Friday, May 2, 2008

WoW: The Quest for Alternatives Part II

Does it have what it takes to cure my WoW addiction?

I am so proud of myself... I haven't been on WoW for about 2 weeks now and I think the process I have started has been a success. There are definitely other addictive role playing games that can easily replace WoW while having similar gameplay elements, but of course they all vary in their degree of success. The first game I used as my WoW patch was Sony's Untold Legends: Dark Kingdom for the PlayStation 3.

Factor 1: Social Gratification
For a game that flopped commercially, there was still a surprising amount of people playing it online. There were always two or three rooms available when I played it around the evening time. Unfortunately, there was no way to communicate via a headset or a keyboard while actually playing the game so the long dungeon crawling sessions got a bit dull faster than the death of my priest by two rogues in a typical WoW arena. For the most part, everyone was just doing their own thing and people didn't even greet each other on the chat screen before the sessions started. [Verdict: 1 out of 5]

Multiplayer is fun but it hardly involves any real teamwork.

Factor 2: Illusion of Grandeur
Dark Kingdom is not a difficult game and some of the higher level spells you can get are pretty darn powerful. I chose the old mage and focused on leveling up his area of effect spells to the maximum and the result was phenomenal. Leveling up the mage was fun and I did feel slightly more powerful as I progressed through the game. All the hard work seemed futile though since there was no option to carry my high level mage over to a new game so that I could wreck havoc as a powerful entity. More catastrophic is the fact that players cannot upload their own leveled-up characters while playing with others online. When joining a game, players have to depend on the data available within the host's saved file. In a majority of the online game I participated in, I ended up having to play a level 1 character in a high level dungeon. It was not fun and it made me feel terribly feeble. [Verdict: 2 out of 5]

It's a straightforward adventure. No open ended-ness here.

Factor 3: Illusion of Uniqueness
Character customization in this game is a joke. There are only three classes to choose from: Warrior, Scout, and Mage. You can't change anything about their initial looks except for their color schemes. There are only several unique looking armor sets in the game and almost all of the armor drops you get from the enemies are really used as currency to get the next armor set. The weapon your character carries changes visually depending on its attached enchantments, which also ended up being very limited. When playing online, you are allowed to select the same class used by others and this kills off any sense of individuality you can get from the game. When leveling up, players can customize where to assign additional skill and attribute points, so there are slight differences in the character builds. Too bad players cannot come together online and upload these personally customized creations. [Verdict: 1 out of 5]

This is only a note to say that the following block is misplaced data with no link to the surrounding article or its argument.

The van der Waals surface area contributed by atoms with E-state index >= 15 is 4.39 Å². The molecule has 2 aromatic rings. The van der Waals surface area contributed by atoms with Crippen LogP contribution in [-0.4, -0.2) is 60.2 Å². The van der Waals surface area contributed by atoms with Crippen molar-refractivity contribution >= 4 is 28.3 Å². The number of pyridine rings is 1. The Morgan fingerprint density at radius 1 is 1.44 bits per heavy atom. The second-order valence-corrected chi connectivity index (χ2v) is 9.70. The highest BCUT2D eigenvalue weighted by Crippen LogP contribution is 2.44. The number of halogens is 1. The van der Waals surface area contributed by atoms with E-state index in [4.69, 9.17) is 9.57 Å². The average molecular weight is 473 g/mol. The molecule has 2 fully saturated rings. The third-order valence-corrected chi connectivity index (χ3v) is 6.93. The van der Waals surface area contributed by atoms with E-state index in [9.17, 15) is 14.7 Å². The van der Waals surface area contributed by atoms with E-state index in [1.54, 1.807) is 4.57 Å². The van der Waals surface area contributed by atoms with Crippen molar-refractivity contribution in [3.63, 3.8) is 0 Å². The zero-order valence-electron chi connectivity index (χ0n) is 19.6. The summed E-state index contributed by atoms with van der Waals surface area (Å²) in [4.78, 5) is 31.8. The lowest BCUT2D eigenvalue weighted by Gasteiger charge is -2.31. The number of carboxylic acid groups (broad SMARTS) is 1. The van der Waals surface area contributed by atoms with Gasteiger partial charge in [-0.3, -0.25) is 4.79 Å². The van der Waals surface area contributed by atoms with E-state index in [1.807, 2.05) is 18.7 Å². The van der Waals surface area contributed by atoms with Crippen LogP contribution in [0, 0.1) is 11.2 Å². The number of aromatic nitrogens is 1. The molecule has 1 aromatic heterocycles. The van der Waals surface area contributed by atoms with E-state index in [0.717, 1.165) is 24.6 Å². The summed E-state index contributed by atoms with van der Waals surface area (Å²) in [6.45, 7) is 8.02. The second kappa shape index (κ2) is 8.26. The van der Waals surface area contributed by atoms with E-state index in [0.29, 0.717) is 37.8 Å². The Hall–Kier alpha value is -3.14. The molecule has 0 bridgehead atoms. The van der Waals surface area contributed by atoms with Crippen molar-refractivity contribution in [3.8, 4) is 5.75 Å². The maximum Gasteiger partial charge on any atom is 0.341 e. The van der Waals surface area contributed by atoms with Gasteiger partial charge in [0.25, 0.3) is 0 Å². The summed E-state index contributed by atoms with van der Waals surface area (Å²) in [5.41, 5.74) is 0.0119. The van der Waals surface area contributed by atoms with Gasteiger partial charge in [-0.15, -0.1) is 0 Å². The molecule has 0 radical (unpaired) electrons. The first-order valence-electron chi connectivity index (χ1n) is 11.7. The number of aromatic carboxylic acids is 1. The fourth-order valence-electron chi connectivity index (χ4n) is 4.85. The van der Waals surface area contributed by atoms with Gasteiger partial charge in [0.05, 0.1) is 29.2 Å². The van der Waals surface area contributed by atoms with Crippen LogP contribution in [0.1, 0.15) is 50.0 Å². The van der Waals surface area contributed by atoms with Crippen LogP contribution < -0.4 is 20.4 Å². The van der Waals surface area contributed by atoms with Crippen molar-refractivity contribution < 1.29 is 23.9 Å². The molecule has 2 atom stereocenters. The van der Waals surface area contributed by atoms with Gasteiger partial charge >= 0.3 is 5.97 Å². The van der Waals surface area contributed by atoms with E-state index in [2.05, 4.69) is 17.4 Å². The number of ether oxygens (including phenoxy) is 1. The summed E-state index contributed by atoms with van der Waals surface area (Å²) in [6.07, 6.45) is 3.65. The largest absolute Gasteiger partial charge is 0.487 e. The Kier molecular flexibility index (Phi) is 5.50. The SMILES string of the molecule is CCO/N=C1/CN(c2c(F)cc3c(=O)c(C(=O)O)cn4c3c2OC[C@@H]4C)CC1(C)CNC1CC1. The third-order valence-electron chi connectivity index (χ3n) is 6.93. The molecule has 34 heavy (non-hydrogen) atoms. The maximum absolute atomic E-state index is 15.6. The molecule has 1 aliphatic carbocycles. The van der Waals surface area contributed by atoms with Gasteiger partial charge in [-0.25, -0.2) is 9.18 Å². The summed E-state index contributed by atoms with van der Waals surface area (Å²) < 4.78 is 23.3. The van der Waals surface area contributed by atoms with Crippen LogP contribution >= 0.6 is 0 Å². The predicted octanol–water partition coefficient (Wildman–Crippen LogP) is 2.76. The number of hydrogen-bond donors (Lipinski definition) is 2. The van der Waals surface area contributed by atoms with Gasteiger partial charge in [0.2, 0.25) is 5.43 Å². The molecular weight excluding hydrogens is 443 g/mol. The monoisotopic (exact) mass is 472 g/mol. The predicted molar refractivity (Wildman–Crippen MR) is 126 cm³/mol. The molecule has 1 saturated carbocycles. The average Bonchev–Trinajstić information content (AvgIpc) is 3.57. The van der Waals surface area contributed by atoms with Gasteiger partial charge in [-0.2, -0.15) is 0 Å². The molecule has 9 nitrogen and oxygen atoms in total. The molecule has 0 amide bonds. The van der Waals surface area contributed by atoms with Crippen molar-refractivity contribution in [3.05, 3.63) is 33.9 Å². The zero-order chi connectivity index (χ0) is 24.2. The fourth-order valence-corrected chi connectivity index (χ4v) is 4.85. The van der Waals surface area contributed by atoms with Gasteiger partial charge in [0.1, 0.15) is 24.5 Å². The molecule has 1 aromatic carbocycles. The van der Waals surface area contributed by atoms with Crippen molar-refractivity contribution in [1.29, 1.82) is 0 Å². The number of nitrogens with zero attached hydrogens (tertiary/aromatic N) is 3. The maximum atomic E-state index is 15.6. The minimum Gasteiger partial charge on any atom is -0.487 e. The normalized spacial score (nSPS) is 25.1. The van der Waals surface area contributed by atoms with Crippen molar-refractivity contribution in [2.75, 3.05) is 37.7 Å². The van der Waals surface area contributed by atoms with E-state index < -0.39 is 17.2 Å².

1 of the 3 classes.

Why can't I make my mage look nicer per level?

I have to admit that Dark Kingdom didn't hold my interest for long. If anything, it probably made me want to play WoW even more. The real problems here are definitely the lack of visual customizations on the character and the poor multiplayer implementations. If this game was made a-la Sony's own Champions of Norrath series on the PlayStation 2, it could have been able to perform better. I will look into that series soon but for Part III, it will be PC's Titan Quest versus WoW!


THE GAME ITSELF: 2 out of 5

WoW-KILLER RATING: 1 out of 5

**Click here to read Part I**

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